Finding Yourself A Favourite

I’ve found my new favourite animal.

Who would not be mesmerized by those lacy driftings? They are a meditation.

Looking like a celestial body against a background of stars, these animals carry infinity.


The other utterly fascinating animal I know is an insect. I have seen it once and observed it at length. I was picnicking on a gravel building site when it flew in. Fairly unprepossessing – it was black, narrow and about two centimetres long – it was what it did that truly ensnared me. After settling on the ground and ambling around for a bit, it stopped. Suddenly its front legs became a whir of motion. Minuscule clouds of orange dirt began spurting out behind it. It was digging! What a fantastic creature.

And now I have found jellyfish. I say they’re my new favourite but I don’t actually have favourites.

When I find something extraordinary, I savour the pleasure and excitement by verbally marking it. Doing so stakes the experience. It doesn’t denote hierarchy. I will always cherish hummingbirds, penguins and that insect.

Accumulating ‘favourites’ adds to the richness of life by acknowledging that there is a continuous supply of things that surprise and delight and captivate.

San Francisco’s Aquarium of the Bay holds other treasures too.

Small, shiny fish, packed like their cousins in a tin, swim, noses to the current, around and around a huge cylinder. Occasionally a renegade takes a sudden vertical dive, pulling horizontal just before hitting the bottom. Such individuality is startling until one considers that it must be programmed or evolutionarily selected – these are fish after all.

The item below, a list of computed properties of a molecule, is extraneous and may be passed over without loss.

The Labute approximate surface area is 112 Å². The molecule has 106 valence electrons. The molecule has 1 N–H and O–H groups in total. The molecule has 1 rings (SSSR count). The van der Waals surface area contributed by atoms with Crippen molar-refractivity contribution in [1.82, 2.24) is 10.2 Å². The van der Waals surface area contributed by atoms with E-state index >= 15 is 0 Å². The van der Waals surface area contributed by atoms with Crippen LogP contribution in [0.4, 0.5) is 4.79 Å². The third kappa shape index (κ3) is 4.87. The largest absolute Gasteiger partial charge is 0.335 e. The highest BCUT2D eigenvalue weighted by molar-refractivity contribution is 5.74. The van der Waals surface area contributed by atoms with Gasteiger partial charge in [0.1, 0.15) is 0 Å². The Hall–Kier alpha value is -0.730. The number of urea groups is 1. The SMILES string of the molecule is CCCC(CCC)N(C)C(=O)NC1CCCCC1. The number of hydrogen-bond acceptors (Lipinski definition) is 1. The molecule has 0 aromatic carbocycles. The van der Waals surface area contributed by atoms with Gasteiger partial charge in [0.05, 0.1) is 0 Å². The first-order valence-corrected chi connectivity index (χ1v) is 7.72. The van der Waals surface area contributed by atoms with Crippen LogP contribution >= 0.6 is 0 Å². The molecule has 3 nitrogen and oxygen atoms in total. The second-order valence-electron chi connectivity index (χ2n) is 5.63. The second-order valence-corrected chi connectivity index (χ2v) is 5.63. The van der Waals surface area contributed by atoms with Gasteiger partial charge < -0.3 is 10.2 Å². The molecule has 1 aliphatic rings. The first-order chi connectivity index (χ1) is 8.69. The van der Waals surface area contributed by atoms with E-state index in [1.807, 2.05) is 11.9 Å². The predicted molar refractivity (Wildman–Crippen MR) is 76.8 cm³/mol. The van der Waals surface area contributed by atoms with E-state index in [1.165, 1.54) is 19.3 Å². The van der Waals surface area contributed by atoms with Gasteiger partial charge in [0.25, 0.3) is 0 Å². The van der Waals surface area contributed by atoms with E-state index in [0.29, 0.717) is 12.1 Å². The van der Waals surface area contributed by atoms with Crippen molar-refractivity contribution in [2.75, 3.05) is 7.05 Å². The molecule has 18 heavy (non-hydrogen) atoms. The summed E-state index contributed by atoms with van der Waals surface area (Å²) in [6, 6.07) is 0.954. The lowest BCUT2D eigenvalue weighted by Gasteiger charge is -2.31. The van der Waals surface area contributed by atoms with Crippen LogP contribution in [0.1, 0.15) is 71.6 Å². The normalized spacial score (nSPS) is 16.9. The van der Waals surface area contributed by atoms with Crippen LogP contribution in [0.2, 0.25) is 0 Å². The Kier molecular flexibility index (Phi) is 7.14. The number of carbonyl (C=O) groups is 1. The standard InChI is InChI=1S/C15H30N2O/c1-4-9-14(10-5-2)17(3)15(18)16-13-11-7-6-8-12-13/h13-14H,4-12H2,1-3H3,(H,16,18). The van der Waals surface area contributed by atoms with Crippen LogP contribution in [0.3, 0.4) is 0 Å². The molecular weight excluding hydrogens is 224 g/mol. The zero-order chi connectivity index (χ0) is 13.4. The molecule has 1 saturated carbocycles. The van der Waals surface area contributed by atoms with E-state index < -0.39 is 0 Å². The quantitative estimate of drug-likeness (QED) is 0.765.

All sorts of shenanigans happen in the turtle pond. Enough said.

Of milky eye and rounded tongue:

Not strictly an exhibit, this dabbling toddler was, nevertheless, a highlight for me.


Go on, find yourself a new a treasure.


My aquarium ticket was included in my city pass which gives free passage on trolleys, buses and cable cars.

12 responses to “Finding Yourself A Favourite

  1. Many of the creatures that live in the ocean seem a lot stranger than the ones that live on land. I imagine that’s partially because of our terrestrial viewpoint and partially because it’s objectively true.

  2. The jellyfish are beautiful. Your pics remind me of scenes from the film Life of Pi, that I just saw. Magical.

  3. The snake’s clouded, milky eye means that it’s going to shed soon. Always puts me in mind of Poe: “He had the eye of a vulture –a pale blue eye, with a film over it. Whenever it fell upon me, my blood ran cold; and so by degrees –very gradually –I made up my mind to take the life of the old man, and thus rid myself of the eye forever.” Not that I’d ever harm a snake, mind you.

  4. Beautiful pictures- you’re right to pick up on the beauty and efficiency of nature….. I love going to aquariums, and with a biologist husband it can be very informative too (althought we generally get kicked out at closing tim, with P.F grumbling that he hasn’t finished yet….).

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